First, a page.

There are few activities in this world that will force you to confront your “adult” status more acutely than planning for and embarking upon a road trip with your kids. I’ve heard it said that road trips are a rite of passage for children, but I’d argue that they are, above all, a major rite of passage for parents. The whole process is undeniably laden with the heavy burden of grown-up responsibility. From planning the route to packing the bags to preparing the snacks and then having to be the constant bearer of bad news that “no, we are not there yet,” nothing about the experience is particularly enjoyable. At least that’s my take on it.
We recently declared this year the “year of the road trip” in my family, and although we only have two under our belt (so far), I am going to go ahead and declare myself an expert on the subject. Not an expert in the sense that I have achieved mastery of the process but, rather, in understanding the true essence of what it means to embark upon a multi-hour journey in very close quarters with two very wiggly children under the very young age of five. If nothing else, what I’ve gained from the experience is a fervent desire to turn back the hands of time to the days when my parents were planning and embarking upon road trips with me and my SIX younger siblings and apologize profusely for my selfish and ignorant behavior.
Road trips with littles are no joke, y’all, and if you’ve taken one recently, I’m betting you can relate to at least a few of the thoughts I had last week while trying desperately to achieve mental zen on our most recent fantastic voyage:
1. And we’re off! This is going to be great! Oh, the sights we’ll see along the way, the lifelong memories we’ll create. Let the adventure begin!
2. Whoever invented the daily screen time guidelines for kids clearly never had to spend a few days in the car (or anywhere for that matter) with these two.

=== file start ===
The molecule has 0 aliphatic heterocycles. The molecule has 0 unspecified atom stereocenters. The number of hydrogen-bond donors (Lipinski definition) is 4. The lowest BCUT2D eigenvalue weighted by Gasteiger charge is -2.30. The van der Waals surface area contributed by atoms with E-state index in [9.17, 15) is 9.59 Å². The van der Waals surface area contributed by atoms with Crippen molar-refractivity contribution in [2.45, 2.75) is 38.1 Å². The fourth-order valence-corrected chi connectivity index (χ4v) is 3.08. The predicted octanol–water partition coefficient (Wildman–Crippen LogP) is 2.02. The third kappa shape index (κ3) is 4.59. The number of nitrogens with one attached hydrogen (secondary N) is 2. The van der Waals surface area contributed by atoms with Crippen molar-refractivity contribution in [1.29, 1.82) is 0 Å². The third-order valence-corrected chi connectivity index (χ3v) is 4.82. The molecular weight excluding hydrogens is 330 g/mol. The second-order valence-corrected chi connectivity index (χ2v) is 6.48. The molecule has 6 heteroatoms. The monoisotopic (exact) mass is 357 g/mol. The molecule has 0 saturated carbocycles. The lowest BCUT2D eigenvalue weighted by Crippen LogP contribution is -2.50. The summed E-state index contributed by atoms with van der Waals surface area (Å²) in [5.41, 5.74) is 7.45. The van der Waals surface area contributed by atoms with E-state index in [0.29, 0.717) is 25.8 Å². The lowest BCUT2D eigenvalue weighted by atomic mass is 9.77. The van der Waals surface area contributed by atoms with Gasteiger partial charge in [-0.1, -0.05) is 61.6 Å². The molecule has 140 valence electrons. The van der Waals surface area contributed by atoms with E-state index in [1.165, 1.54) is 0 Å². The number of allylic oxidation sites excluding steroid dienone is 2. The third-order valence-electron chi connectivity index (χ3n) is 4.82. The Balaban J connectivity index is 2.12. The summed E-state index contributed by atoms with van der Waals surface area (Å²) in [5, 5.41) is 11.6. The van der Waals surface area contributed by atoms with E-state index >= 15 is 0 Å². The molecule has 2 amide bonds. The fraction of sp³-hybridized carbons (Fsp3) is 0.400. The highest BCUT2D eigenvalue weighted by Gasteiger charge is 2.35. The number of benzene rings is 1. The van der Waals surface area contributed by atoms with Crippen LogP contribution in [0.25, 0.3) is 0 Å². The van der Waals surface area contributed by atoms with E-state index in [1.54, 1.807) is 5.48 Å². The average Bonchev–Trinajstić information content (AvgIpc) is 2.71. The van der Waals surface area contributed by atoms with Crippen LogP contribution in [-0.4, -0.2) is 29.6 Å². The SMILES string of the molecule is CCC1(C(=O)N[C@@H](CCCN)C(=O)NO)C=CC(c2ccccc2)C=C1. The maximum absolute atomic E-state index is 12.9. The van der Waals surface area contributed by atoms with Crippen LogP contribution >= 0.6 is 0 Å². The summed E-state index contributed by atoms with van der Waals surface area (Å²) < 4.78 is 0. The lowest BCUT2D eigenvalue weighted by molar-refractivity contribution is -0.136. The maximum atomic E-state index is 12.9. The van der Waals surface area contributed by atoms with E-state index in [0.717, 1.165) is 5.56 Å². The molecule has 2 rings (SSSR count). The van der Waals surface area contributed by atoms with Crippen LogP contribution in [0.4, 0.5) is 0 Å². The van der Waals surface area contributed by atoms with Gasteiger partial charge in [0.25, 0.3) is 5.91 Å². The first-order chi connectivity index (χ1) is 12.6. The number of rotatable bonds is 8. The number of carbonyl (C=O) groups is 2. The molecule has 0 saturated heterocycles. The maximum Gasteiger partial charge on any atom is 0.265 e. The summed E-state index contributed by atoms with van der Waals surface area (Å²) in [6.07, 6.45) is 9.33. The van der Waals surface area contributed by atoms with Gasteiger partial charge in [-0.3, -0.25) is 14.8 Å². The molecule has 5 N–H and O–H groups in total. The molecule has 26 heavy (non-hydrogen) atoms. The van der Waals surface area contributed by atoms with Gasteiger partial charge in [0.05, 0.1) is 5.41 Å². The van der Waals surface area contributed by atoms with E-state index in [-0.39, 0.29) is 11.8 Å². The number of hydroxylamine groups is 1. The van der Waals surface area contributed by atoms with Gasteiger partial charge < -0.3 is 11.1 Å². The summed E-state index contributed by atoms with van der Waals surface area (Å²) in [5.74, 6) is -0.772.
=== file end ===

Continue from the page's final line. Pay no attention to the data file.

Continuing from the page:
3. If I stare at the ground as I rush by, maybe the workers at McDonald’s will assume I’m a true paying customer of their establishment instead of a harried mom who just spends her life ushering kids in and out and back into public restrooms.
4. Why do I care so much what the workers at McDonald’s think about me?
5. What did people do with their kids on road trips before portable electronic devices were invented?
6. Oh yeah, we played road trip bingo on heavy cardboard squares with little translucent red doors you could slide over.
7. My parents were saints. S-A-I-N-T-S.
8. How many bags of candy do I need to buy at our next stop if I plan to continue bribing each one of them with one M&M every five minutes for the duration of our nine-hour trip?
9. Holy moly, my teachers were right: There really is an application for math outside of middle school homework!
10. I just want to have a few minutes to myself with no one asking me questions or hurling demands my way. Does this mean I wouldn’t find eternal bliss in a tiny house after all?
11. Why, Buc-ee’s? Why must you torture us by placing the world’s largest and best bathrooms right alongside the world’s most enticing wall of slushees and sour candy worms. Why?
12. I wonder what would happen if I let my kids lie in a comfy pile of blankets and pillows in the “very backness” like I used to do when I was a kid. Surely the inability to do this is what’s slowly destroying the next generation of Americans.
13. There was a time when road tripping was all about singing out loud to awesome music and having deep conversations about life, love, and the pursuit of happiness. Now I’m driving for hours singing along to “The Wheels on the Bus” while questioning when exactly it was that the wheels came OFF the bus. Because there’s no denying they did. How did I go so wrong?
14. God bless the inventors of the training potty. And God bless my friend who suggested we pack it in the car “just in case.”
15. God help whoever parks in the spot next to the grass where we just unloaded it.
16. How many different ways can I be expected to explain the concept of an hour? This is getting out of hand.
17. I should probably remind my husband that the windshield wipers are still on auto-sensor mode before he gets to work cleaning the windshield. On second thought, I really didn’t appreciate or need that 102nd snarky comment about my inability to pack lightly. Let ‘er rip, boys!!
18. The $25 I spent on this kid’s headphones was the most sound (pun intended!) investment I’ve ever made in my entire life.
19. OK, God, is this my punishment for not actually making any of those busy boxes I saw on Pinterest? If so, I hear ya loud and clear. I hereby vow to become more Pinterest-y.
20. Are we there yet?
21. How in the hell did the settlers travel cross country in the blazing sun with no AC and 10 kids under the age of 15 in a horse-drawn carriage?
22. I never would have made it as a settler. I’m pretty sure I would have enthusiastically hurled myself to the first pack of wolves I came across during my initial 24 hours of traveling.
23. I sincerely hope my daughter remembers the urgency with which she insisted on watching all of these princess surprise egg videos on YouTube when she questions why she doesn’t have an inheritance one day. Data overage charges are no joke.
24. Well, I guess what they say is true: It really isn’t a road trip until somebody pukes.
25. Whose idea was this anyway????